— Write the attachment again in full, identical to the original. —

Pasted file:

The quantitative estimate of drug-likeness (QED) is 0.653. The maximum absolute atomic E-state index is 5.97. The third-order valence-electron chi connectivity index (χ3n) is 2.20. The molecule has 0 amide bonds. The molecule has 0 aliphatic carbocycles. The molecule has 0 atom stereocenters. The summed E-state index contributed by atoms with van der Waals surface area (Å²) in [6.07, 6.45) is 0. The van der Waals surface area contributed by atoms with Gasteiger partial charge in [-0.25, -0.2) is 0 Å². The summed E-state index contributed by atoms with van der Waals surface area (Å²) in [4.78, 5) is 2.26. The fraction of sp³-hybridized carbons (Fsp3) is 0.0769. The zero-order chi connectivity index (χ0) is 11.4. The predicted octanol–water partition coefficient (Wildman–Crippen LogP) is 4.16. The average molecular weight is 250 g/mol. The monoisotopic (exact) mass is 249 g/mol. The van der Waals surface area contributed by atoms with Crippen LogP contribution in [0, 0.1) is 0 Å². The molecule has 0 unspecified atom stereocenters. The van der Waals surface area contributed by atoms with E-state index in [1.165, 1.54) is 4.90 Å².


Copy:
The quantitative estimate of drug-likeness (QED) is 0.653. The maximum absolute atomic E-state index is 5.97. The third-order valence-electron chi connectivity index (χ3n) is 2.20. The molecule has 0 amide bonds. The molecule has 0 aliphatic carbocycles. The molecule has 0 atom stereocenters. The summed E-state index contributed by atoms with van der Waals surface area (Å²) in [6.07, 6.45) is 0. The van der Waals surface area contributed by atoms with Gasteiger partial charge in [-0.25, -0.2) is 0 Å². The summed E-state index contributed by atoms with van der Waals surface area (Å²) in [4.78, 5) is 2.26. The fraction of sp³-hybridized carbons (Fsp3) is 0.0769. The zero-order chi connectivity index (χ0) is 11.4. The predicted octanol–water partition coefficient (Wildman–Crippen LogP) is 4.16. The average molecular weight is 250 g/mol. The monoisotopic (exact) mass is 249 g/mol. The van der Waals surface area contributed by atoms with Crippen LogP contribution in [0, 0.1) is 0 Å². The molecule has 0 unspecified atom stereocenters. The van der Waals surface area contributed by atoms with E-state index in [1.165, 1.54) is 4.90 Å².